Portions courtesy of NCAA.com
INDIANAPOLIS -- Ivy League women's tennis placed two teams in Princeton and Columbia in the field of 64 for the 2014 NCAA Division I Women's Tennis Championship.
The League boasts two or more teams in the NCAA Tournament for just the sixth time (1996, 1997, 2003, 2006, 2010 and 2014) in conference history.
League champion Princeton (18-5, 7-0 Ivy League) rolls down to the Roberta Alison Baumgardner Tennis Facility in Tuscaloosa, Ala. to take on Arizona State (18-7, 5-5 Pac-12) in a first-round matchup on Friday, May 9. The host Crimson Tide has Jackson State in its opener and is set to host a second-round match on Saturday, May 10.
Columbia (16-4, 5-2 Ivy) had its name called for first time ever, drawing Kentucky (16-11, 5-8 SEC) in a first-round match set for Friday, May 10 at Virginia's Snyder Tennis Center. The host Cavaliers have Youngstown State in the first round and is slated to host a second-round match on Saturday, May 10.
Princeton, ranked 50th in the latest Intercollegiate Tennis Association (ITA) Rankings, is back in NCAA Tournament for the fifth time and the first time since back-to-back appearances in 2009 and 2010. The Tigers seek their first postseason win.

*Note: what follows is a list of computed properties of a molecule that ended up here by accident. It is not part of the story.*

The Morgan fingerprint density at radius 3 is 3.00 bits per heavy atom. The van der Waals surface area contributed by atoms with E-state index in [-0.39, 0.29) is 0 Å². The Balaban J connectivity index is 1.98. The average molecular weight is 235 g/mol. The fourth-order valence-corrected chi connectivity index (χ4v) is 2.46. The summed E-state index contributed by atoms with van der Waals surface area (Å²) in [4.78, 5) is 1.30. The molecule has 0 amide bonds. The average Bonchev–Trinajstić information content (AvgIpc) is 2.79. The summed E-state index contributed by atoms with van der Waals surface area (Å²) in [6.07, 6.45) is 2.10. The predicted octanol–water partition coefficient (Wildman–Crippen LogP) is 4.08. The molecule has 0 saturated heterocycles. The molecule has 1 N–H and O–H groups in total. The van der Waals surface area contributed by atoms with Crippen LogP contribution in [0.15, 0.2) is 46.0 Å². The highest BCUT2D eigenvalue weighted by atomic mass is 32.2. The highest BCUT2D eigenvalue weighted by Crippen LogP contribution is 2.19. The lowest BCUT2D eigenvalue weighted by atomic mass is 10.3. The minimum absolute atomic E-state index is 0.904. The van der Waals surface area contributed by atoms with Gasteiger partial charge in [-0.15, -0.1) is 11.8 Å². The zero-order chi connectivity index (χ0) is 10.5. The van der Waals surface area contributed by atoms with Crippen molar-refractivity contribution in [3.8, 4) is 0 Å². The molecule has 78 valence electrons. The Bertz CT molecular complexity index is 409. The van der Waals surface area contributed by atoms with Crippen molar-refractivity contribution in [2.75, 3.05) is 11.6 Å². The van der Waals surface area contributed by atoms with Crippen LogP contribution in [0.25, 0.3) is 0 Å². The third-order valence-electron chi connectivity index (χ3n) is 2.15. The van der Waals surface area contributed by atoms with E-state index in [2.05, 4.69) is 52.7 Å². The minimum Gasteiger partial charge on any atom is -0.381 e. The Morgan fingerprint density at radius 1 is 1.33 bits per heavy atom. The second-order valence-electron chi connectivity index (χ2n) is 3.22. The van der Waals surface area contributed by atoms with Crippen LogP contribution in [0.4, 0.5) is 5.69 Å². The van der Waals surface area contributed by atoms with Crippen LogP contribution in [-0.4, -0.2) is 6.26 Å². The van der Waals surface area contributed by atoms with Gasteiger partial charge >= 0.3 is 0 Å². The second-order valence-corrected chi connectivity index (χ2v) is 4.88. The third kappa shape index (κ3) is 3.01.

Ranked 40th by the ITA, Columbia comes into the NCAA Tournament having won 12 of its last 14 matches. The Lions earned one of the 33 at-large bids to this year's tournament.
The Ivy League has compiled a 15-30 (.333) record in the championship since 1983.
First and second-round competition takes place on May 9-10 and features four teams playing in a single-elimination format. The winner of each site advances to Georgia's Dan Magill Tennis Complex in Athens, Georgia, where the 16 teams will compete for the national championship on May 15-20.
Tournament matches will be regulation dual matches with three eight-game, pro-set doubles played for one team point, followed by six singles matches, each valued at one team point, played in best-of-three sets. Regular scoring will be used and a 12-point tiebreaker will be played at seven-games-all in doubles and at six-games-all in singles.